If the covariance of the errors is unknown, one can get a consistent estimate of , say. [3] One strategy for building an implementable version of GLS is the Feasible Generalized Least Squares (FGLS) estimator. In FGLS, we proceed in two stages: (1) the model is estimated by OLS or another consistent (but inefficient) estimator, and the residuals are used to build a consistent estimator of the errors covariance matrix (to do so, we often need to examine the model adding additional constraints, for example if the errors follow a time series process, we generally need some theoretical assumptions on this process to ensure that a consistent estimator is available); and (2) using the consistent estimator of the covariance matrix of the errors, we implement GLS ideas.

For example, going back to our height prediction scenario, there may be more variation in the heights of people who are ten years old than in those who are fifty years old, or there more be more variation in the heights of people who weight 100 pounds than in those who weight 200 pounds. The upshot of this is that some points in our training data are more likely to be effected by noise than some other such points, which means that some points in our training set are more reliable than others. We don’t want to ignore the less reliable points completely (since that would be wasting valuable information) but they should count less in our computation of the optimal constants c0, c1, c2, …, cn than points that come from regions of space with less noise. To do this one can use the technique known as weighted least squares which puts more “weight” on more reliable points. In practice though, since the amount of noise at each point in feature space is typically not known, approximate methods (such as feasible generalized least squares.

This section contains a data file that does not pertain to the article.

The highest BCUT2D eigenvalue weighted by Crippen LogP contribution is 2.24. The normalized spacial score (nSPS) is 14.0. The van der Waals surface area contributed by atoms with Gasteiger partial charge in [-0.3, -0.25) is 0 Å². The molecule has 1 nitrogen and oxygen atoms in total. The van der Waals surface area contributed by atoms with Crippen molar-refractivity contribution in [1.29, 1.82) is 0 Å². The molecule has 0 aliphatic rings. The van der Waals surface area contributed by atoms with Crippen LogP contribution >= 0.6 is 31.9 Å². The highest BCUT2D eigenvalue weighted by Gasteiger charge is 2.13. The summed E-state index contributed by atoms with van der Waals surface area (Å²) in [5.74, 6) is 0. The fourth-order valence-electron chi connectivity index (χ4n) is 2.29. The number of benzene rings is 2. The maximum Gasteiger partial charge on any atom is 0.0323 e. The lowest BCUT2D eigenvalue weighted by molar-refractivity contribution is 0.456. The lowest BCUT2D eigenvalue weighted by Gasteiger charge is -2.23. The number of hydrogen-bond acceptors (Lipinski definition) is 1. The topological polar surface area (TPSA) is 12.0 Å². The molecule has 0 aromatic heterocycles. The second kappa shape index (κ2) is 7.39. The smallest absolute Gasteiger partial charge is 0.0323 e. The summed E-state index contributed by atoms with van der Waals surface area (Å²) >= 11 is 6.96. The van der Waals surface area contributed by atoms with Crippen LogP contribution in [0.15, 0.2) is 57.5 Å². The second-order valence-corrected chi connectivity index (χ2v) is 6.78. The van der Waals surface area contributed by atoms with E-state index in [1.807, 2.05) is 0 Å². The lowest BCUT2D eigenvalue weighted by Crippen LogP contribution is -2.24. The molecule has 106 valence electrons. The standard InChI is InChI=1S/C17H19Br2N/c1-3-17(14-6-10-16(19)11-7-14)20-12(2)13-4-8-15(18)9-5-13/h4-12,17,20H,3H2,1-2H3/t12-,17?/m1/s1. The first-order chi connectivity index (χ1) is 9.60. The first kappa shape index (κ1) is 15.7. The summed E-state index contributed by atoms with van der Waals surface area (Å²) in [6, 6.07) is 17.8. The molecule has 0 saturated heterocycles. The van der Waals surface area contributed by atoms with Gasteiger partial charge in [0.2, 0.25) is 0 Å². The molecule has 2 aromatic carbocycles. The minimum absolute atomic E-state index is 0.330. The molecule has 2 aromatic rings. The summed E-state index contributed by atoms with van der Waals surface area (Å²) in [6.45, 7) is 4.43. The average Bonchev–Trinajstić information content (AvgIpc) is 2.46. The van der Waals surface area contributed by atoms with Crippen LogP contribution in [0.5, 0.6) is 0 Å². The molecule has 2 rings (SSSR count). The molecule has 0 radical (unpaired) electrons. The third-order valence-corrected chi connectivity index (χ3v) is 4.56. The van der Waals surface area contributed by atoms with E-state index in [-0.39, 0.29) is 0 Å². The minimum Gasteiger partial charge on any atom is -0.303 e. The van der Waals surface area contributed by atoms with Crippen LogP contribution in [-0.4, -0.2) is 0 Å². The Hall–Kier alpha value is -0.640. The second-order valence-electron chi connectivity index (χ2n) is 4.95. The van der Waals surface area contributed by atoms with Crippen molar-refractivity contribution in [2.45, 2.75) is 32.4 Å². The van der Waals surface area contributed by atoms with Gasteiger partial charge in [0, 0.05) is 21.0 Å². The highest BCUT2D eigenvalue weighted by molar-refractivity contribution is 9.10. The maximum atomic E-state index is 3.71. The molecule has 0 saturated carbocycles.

Note that for empirical tests, the appropriate W is not known for sure and must be estimated. For this feasible generalized least squares.